35 Albums in 35 Years: 2012

In an ongoing attempt to bleed my opinions all over your computer screen, I’m selecting one album from every year that I’ve been alive that has some sort of significance to me…and then writing about it. Welcome back to 35 Albums in 35 Years.


chromatics2012: Chromatics’ Kill for Love

Oh nostalgia. I write about it all the time. This entire column has been one long trip down memory lane, a grand rediscovery and reassessment of music and times I haven’t listened to or thought about…sometimes for almost decades. It’s been fun. It’s been exciting. At times it’s even been cathartic. We should all look back every now and then. It’s good to remember. Even though Chromatics’ 2012 magnum opus Kill for Love is only two years old now, it carries with it an air of times long since past, a breeziness that feels like lost songs only just remembered from childhood or adolescence. In its own way, it is nostalgia incarnate.

Or at least that’s what it sounds like to me.

For some reason or another when I was in high school, my group of friends and I all got into a lot of 80’s rock bands. Groups like Echo and the Bunnymen, The Church, The Smiths, Depeche Mode, Love and Rockets, and so many more worked their way into our headphones to our collective sighs of pleasure, much the same way as they had to teenagers a decade prior. We waxed nostalgic on older songs that were brand new to us, kids pining away for an era we barely just remembered. Maybe it was a result of our older siblings. Maybe it was all a part of living in the veritable cultural void that is small-city, America. Maybe it’s the fact that so much of this music still sounds fresh all these years later. Whatever the case may be, this kind of “pre-alternative” rock music molded my ears and mind, and set one of the many templates for my tastes and preferences to come. It sounded like home.

Kill for Love sounds like home.

Opening with a luscious and wistful cover of Neil Young’s “Into the Black,” the tone of the album is set, immediately calling back to my youth. The combination of soft guitar notes, which always remind me of The Church’s “Under the Milky Way,” and Young’s insightful lyrics give the proceedings a dusty, faded, and far-away quality that feels old, but timeless nonetheless. It’s a brilliant way to begin a record that’s indebted to retro sounds and sentiment. And it’s a gorgeous track to boot.

From there, the album moves through moonlit, crackling, and humming 80’s synth-inspired and dreampop-infused songs of earnest love, bewitching wonder, experimental interludes, and Euro-disco trash. Title track “Kill for Love” sounds like a speed freak’s lament to unrequited love and obsession, and it’s just catchy enough to stay with you for days. “There’s a Light out on the Horizon” twists, turns, and pulses, almost feeling like an outtake from another project of band member Johnny Jewel, the analog synthesizer faux-soundtrack machine that is Symmetry. “Lady” is the sound of loneliness and yearning as filtered through the smooth and sexy beats of an Italian discotheque. The airiness of the whole affair makes for killer mood music, all the while the electro-beats and ethereal dreaminess lull you into submission. The sultry and sexy vocals of lead singer Ruth Radelet then are the proverbial cherry on top.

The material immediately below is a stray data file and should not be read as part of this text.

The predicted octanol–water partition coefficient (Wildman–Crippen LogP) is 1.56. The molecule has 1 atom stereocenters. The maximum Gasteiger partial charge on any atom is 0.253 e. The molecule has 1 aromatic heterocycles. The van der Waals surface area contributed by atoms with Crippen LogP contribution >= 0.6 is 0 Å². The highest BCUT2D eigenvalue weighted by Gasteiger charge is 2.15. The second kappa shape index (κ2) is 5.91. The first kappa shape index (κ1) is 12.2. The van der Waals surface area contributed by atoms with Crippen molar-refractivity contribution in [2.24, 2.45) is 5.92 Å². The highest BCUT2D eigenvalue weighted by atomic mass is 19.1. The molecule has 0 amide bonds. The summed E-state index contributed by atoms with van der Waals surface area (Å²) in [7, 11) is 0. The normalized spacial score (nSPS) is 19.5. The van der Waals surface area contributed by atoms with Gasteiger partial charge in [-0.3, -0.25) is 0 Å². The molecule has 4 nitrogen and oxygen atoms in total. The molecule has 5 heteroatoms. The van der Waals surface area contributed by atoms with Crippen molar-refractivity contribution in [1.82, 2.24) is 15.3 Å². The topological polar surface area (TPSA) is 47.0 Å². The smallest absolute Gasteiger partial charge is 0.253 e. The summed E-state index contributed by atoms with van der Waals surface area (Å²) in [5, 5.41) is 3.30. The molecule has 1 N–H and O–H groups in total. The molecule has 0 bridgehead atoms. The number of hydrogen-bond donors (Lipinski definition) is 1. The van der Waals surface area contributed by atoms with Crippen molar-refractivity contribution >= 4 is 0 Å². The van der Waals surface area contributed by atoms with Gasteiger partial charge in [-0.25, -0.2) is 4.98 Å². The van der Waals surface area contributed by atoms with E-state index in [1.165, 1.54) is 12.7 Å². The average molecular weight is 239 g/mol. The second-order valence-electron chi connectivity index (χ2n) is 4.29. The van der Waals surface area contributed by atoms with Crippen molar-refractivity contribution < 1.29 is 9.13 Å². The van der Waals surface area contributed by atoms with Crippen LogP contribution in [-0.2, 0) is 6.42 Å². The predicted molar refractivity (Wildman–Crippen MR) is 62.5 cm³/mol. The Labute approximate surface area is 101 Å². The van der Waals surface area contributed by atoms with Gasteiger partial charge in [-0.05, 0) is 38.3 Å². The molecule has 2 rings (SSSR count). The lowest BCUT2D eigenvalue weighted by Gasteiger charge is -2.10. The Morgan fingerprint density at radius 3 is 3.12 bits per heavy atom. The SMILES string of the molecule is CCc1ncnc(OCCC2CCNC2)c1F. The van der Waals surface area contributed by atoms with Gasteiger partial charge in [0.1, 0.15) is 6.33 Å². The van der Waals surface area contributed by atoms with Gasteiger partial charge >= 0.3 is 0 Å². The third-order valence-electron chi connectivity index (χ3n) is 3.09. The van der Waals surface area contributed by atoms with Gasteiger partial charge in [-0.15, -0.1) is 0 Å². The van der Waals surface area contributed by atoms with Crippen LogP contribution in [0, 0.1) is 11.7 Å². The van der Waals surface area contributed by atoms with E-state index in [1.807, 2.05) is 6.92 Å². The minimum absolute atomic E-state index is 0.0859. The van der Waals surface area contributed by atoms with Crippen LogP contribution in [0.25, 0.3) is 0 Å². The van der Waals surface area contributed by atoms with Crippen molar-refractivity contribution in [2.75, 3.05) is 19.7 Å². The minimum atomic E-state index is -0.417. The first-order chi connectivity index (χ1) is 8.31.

I love this album. It’s a piece of pop art that feels epic and effortless, a knowing nod to the past while digging into the future, an organic record made by music lovers. Nostalgia aside, this should be on everyone’s play list.

Melancholy music never made me so happy.

- Favorite song: “Into the Black”
– Runner up: “Kill for Love”

Some other songs I almost wrote about instead: Quakers’ Quakers; Swans’ The Seer; Beach House’s Bloom; Killer Mike’s R.A.P. Music; Trust’s TRST; Death Grips’ The Money Store; Action Bronson and Party Supplies’ Blue Chips; Pallbearer’s Sorrow and Extinction.



Thomas H Williams

Thomas H Williams

From a bunker somewhere in Central Texas, Thomas H. Williams spends most of his time with his wife, his two sons, and his increasingly neurotic dog. He listens to a lot of music, drinks a lot of excellent beers, and gets out from time to time. For even more shenanigans, visit heavenisanincubator.blogspot.com.

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